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CRACKS OF DON: Are the Lightning set up for another collapse?

Tampa Bay Lightning goaltender Andrei Vasilevskiy lands on top of Nick Ritchie of the Boston Bruins during Eastern Conference round robin play on Wednesday.
Tampa Bay Lightning goaltender Andrei Vasilevskiy lands on top of Nick Ritchie of the Boston Bruins during Eastern Conference round robin play on Wednesday.

After last year, how can you trust the Tampa Bay Lightning?

How can you believe they are what they appear to be?

Remember your faith in them after the 2018-19 campaign, when they won the Presidents’ Trophy with a 62-16-4 record for 128 points, or 21 more than the next best regular season team?

In our playoff preview, 22 of 23 well-paid Postmedia prognosticators picked the Bolts to make it to the Stanley Cup final, and 19 of us said they’d bring home the coveted chalice.

Four games later, the Lightning were swept from the opening round by the Columbus Blue Jackets.

Still, we don’t learn.

This season, the Lightning finished second in the Eastern Conference with a 43-21-6 record, eight points behind the Boston Bruins. But only five of us 18 “experts” have the B’s turning their first place finish into a return trip to the Cup final, with four of us predicting they’ll avenge their Game 7 loss by hoisting Lord Stanley’s mug.

Meanwhile, 12 of the 18 are again taking the Lightning to represent the East in the championship series and eight have them winning the second Cup in their 28 year history.

Very little respect is going to the Washington Capitals, Philadelphia Flyers, Carolina Hurricanes and Pittsburgh Penguins, each of whom could quite conceivably prove to be the best team in the same conference. Goaltending is the key, more important than ever before. After a five-month pause, even the New York Islanders, Toronto Maple Leafs, Jackets, Montreal Canadiens and Florida Panthers could have the guy who gets hot at the right time. Same goes for 12 teams in the West.

The point is, never before has the race for the Stanley Cup been so difficult to handicap. Never before has the race been so wide open.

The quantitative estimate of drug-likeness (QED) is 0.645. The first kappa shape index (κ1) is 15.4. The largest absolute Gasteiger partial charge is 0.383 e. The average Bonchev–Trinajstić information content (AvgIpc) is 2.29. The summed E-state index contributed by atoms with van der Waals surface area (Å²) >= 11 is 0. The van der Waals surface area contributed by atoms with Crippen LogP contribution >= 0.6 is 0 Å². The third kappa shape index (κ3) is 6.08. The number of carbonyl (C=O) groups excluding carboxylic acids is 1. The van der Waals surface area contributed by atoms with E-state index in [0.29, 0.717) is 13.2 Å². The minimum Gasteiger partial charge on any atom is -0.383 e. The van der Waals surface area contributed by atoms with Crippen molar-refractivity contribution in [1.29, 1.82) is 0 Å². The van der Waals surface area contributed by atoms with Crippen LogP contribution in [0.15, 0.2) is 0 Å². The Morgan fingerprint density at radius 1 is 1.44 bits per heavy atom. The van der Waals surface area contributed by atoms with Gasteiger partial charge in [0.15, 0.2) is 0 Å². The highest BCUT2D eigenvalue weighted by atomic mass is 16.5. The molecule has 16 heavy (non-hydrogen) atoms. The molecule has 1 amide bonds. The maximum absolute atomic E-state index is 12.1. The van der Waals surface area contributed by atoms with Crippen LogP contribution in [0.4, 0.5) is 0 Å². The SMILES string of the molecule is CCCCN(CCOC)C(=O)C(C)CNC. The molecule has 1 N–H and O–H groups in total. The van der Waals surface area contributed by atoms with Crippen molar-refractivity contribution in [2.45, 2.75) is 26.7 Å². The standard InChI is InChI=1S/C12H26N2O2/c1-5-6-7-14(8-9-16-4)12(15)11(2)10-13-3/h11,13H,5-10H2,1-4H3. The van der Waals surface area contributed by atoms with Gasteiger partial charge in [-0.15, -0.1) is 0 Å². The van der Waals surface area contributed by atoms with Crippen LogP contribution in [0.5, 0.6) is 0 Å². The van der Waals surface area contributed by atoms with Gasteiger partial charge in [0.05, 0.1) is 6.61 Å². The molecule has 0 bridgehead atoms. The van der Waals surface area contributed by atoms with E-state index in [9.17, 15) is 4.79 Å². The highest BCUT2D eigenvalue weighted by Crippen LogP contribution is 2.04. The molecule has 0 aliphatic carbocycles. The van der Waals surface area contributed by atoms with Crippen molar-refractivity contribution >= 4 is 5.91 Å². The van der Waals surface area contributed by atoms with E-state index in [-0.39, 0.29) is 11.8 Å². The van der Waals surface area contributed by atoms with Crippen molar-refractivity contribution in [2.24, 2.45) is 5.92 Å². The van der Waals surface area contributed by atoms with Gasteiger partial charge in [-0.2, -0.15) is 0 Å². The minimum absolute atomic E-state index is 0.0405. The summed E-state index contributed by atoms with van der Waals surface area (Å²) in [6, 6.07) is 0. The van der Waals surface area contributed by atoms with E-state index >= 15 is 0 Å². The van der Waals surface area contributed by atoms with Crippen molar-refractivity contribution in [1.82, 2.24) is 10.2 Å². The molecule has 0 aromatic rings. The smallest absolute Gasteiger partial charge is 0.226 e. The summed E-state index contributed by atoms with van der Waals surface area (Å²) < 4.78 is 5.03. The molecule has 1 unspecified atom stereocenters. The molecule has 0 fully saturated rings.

The Lightning did reconfirm themselves as a favourite Wednesday, however, with a late Tyler Johnson goal that gave them a 3-2 victory over the Bruins. Tampa held a 2-0 lead until late in the second period, when the B’s, who were horrible in a 4-1 loss to the Flyers on Sunday, picked up right where they left off in terms of brutality three days earlier.

The Bruins, who looked more their old selves as the day went on, tied the game on goals that Andrei Vasilevskiy should have stopped. It probably didn’t faze his teammates, but it did serve as a reminder to the rest of us that goaltending remains the biggest question mark for the Lightning. While the Conn Smythe Trophy will likely go to the ‘tender for the Cup winning team, Vasilevskiy owns a 17-15 record in post-season play.

How can you trust the Tampa Bay Lightning when you can’t trust their most important player?

STARTS AND STOPS

The round-robin games being played for seeding purposes are really about getting ready for the best-of-sevens. Name a team that others actually “want” to play. There are no dogs still kicking. They’ve been at home since March. Last year, the two wild card teams in the East knocked off the division winners. This season the reward for doing well in the round-robin could be a meeting with the Hurricanes. Who wants that? … In four days, the now 0-2 Bruins have lost their chance to enter the playoffs as top seed, which is something they worked hard for all season. “I think the worst thing that’s going to happen to us is we’re going to lose the locker room in our practice facility,” goalie Tuukka Rask said with a shrug. “You’ve got to beat everybody anyways. Whatever.” … Yeah, yeah, the Lightning overpaid to acquire Blake Coleman from the Devils at the deadline, sending their 2019 first round choice (Nolan Foote) and a conditional first round pick in the 2020 draft for a veteran they needed to fill a third line hole. But Coleman, who can also put the puck in the net, did a good job of getting under the Bruins skin on Wednesday, to the point where the diminutive Torey Krug took him on. Having Coleman take one of the other team’s top players off the ice for five minutes is a trade the Lightning will take every time – and so is acquiring Coleman for a couple of flip-of-the-coin first rounders if his grit helps them avoid another playoff collapse and turns out to be a factor in them getting to the Cup final.